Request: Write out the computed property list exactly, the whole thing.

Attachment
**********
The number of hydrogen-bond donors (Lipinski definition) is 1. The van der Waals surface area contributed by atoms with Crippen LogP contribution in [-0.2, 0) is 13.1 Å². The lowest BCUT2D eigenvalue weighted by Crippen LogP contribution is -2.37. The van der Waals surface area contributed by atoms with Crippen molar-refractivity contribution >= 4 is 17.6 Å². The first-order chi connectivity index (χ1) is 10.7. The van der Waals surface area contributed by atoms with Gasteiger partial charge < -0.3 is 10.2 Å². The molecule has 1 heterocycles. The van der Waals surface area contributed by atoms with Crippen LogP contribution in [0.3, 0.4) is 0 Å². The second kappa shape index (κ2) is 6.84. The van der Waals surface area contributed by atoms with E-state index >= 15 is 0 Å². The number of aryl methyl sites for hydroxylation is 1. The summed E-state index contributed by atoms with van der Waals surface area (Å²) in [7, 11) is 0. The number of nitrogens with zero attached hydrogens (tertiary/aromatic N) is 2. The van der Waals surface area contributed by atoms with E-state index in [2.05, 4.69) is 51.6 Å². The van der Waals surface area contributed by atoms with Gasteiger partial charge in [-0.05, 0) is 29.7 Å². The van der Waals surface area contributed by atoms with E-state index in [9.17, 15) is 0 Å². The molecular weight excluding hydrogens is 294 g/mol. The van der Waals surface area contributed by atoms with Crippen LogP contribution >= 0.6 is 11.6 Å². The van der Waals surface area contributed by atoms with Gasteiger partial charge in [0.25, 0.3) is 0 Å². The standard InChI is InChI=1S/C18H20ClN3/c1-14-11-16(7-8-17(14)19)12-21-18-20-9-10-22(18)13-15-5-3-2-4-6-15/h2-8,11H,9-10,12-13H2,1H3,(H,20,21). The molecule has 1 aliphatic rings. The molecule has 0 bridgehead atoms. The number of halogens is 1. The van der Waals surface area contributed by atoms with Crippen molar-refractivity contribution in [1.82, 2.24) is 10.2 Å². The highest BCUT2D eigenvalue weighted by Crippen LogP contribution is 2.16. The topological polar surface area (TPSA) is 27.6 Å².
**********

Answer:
The number of hydrogen-bond donors (Lipinski definition) is 1. The van der Waals surface area contributed by atoms with Crippen LogP contribution in [-0.2, 0) is 13.1 Å². The lowest BCUT2D eigenvalue weighted by Crippen LogP contribution is -2.37. The van der Waals surface area contributed by atoms with Crippen molar-refractivity contribution >= 4 is 17.6 Å². The first-order chi connectivity index (χ1) is 10.7. The van der Waals surface area contributed by atoms with Gasteiger partial charge < -0.3 is 10.2 Å². The molecule has 1 heterocycles. The van der Waals surface area contributed by atoms with Crippen LogP contribution in [0.3, 0.4) is 0 Å². The second kappa shape index (κ2) is 6.84. The van der Waals surface area contributed by atoms with E-state index >= 15 is 0 Å². The number of aryl methyl sites for hydroxylation is 1. The summed E-state index contributed by atoms with van der Waals surface area (Å²) in [7, 11) is 0. The number of nitrogens with zero attached hydrogens (tertiary/aromatic N) is 2. The van der Waals surface area contributed by atoms with E-state index in [2.05, 4.69) is 51.6 Å². The van der Waals surface area contributed by atoms with Gasteiger partial charge in [-0.05, 0) is 29.7 Å². The van der Waals surface area contributed by atoms with E-state index in [9.17, 15) is 0 Å². The molecular weight excluding hydrogens is 294 g/mol. The van der Waals surface area contributed by atoms with Crippen LogP contribution >= 0.6 is 11.6 Å². The van der Waals surface area contributed by atoms with Gasteiger partial charge in [0.25, 0.3) is 0 Å². The standard InChI is InChI=1S/C18H20ClN3/c1-14-11-16(7-8-17(14)19)12-21-18-20-9-10-22(18)13-15-5-3-2-4-6-15/h2-8,11H,9-10,12-13H2,1H3,(H,20,21). The molecule has 1 aliphatic rings. The molecule has 0 bridgehead atoms. The number of halogens is 1. The van der Waals surface area contributed by atoms with Crippen molar-refractivity contribution in [1.82, 2.24) is 10.2 Å². The highest BCUT2D eigenvalue weighted by Crippen LogP contribution is 2.16. The topological polar surface area (TPSA) is 27.6 Å².